The crisp packet is an everyday item. Children take them to school in lunch boxes, adults take them to or purchase them at work, they're used at parties, evenings in and for a quick source of food on the go. They have become so 'everyday' that people rarely even look at the packaging anymore. Across the board certain colours have been associated with different flavours, blue is salt and vinegar, red is ready salted and green is cheese and onion to name just a few. In all this mass purchase and consumption, it is the gourmet crisp that has risen to power. With fancy names an promises of environmental protection and less fat, expensive crisps have grabbed the consumers attention and their main method for doing this is packaging.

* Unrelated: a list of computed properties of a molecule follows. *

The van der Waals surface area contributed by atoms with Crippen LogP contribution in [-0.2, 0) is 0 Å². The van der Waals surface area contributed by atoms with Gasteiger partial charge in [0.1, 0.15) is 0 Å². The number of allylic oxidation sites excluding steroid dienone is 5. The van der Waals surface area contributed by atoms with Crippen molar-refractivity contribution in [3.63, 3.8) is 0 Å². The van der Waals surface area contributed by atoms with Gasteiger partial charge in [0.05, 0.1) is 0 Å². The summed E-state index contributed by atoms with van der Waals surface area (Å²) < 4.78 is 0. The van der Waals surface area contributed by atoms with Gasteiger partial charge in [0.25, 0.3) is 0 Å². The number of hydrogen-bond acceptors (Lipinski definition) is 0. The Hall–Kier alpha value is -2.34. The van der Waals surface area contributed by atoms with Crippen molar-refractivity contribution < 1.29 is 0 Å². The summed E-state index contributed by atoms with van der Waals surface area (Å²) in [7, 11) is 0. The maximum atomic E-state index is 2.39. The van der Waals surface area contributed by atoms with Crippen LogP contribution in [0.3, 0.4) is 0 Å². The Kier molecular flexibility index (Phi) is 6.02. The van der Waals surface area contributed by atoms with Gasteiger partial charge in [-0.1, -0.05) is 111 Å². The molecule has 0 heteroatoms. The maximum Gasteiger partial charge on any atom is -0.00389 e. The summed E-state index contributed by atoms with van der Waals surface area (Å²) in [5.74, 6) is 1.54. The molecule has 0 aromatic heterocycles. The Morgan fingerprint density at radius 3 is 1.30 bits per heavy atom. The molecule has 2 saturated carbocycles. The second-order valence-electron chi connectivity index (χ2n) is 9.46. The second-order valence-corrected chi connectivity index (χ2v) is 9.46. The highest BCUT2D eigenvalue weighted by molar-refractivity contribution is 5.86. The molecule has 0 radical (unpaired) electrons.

The first noticeable difference between this and your ordinary crisp packet is the lack of colour. Without this automatic colour-flavour association the consumer is forced to read the packaging (where the fancy name attracts them to this higher quality product). The second noticeable difference is the distinct lack of crisp related imagery upon the packaging. Usually your average packet will have an image of the crisp, or of potatoes or something related to the flavour. This packaging has none of the above and instead has what appears to be a completely unrelated caricature. This gives the packaging and therefore the product a personality. All these things combined make this packaging seem a cut above the rest, it isn't until the ordinary is altered that we realise the importance of packaging.